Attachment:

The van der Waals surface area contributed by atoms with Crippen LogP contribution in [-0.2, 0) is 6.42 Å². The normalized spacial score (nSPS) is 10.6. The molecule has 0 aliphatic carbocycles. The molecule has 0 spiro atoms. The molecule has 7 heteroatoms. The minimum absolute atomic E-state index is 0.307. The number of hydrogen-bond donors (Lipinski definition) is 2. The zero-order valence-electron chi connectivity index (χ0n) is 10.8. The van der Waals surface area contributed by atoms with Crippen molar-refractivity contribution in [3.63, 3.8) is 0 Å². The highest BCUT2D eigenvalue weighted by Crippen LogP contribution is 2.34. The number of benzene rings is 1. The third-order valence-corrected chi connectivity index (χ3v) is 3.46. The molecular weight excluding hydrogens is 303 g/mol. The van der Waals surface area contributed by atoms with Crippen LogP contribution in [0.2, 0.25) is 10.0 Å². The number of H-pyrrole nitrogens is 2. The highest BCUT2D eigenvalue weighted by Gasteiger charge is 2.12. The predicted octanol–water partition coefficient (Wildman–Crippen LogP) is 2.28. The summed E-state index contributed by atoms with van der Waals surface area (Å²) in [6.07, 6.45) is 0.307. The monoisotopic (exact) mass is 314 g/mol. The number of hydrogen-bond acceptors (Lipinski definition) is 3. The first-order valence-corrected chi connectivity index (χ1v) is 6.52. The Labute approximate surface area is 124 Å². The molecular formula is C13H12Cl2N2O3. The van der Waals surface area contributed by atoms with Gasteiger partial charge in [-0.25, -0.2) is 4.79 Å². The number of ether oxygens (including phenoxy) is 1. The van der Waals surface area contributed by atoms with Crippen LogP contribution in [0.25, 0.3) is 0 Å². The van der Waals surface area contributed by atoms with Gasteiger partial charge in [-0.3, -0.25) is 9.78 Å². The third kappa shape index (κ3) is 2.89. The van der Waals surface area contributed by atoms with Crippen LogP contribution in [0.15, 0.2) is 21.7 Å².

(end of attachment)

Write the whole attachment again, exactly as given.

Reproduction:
The van der Waals surface area contributed by atoms with Crippen LogP contribution in [-0.2, 0) is 6.42 Å². The normalized spacial score (nSPS) is 10.6. The molecule has 0 aliphatic carbocycles. The molecule has 0 spiro atoms. The molecule has 7 heteroatoms. The minimum absolute atomic E-state index is 0.307. The number of hydrogen-bond donors (Lipinski definition) is 2. The zero-order valence-electron chi connectivity index (χ0n) is 10.8. The van der Waals surface area contributed by atoms with Crippen molar-refractivity contribution in [3.63, 3.8) is 0 Å². The highest BCUT2D eigenvalue weighted by Crippen LogP contribution is 2.34. The number of benzene rings is 1. The third-order valence-corrected chi connectivity index (χ3v) is 3.46. The molecular weight excluding hydrogens is 303 g/mol. The van der Waals surface area contributed by atoms with Crippen LogP contribution in [0.2, 0.25) is 10.0 Å². The number of H-pyrrole nitrogens is 2. The highest BCUT2D eigenvalue weighted by Gasteiger charge is 2.12. The predicted octanol–water partition coefficient (Wildman–Crippen LogP) is 2.28. The summed E-state index contributed by atoms with van der Waals surface area (Å²) in [6.07, 6.45) is 0.307. The monoisotopic (exact) mass is 314 g/mol. The number of hydrogen-bond acceptors (Lipinski definition) is 3. The first-order valence-corrected chi connectivity index (χ1v) is 6.52. The Labute approximate surface area is 124 Å². The molecular formula is C13H12Cl2N2O3. The van der Waals surface area contributed by atoms with Gasteiger partial charge in [-0.25, -0.2) is 4.79 Å². The number of ether oxygens (including phenoxy) is 1. The van der Waals surface area contributed by atoms with Crippen LogP contribution in [0.25, 0.3) is 0 Å². The van der Waals surface area contributed by atoms with Gasteiger partial charge in [-0.3, -0.25) is 9.78 Å². The third kappa shape index (κ3) is 2.89. The van der Waals surface area contributed by atoms with Crippen LogP contribution in [0.15, 0.2) is 21.7 Å².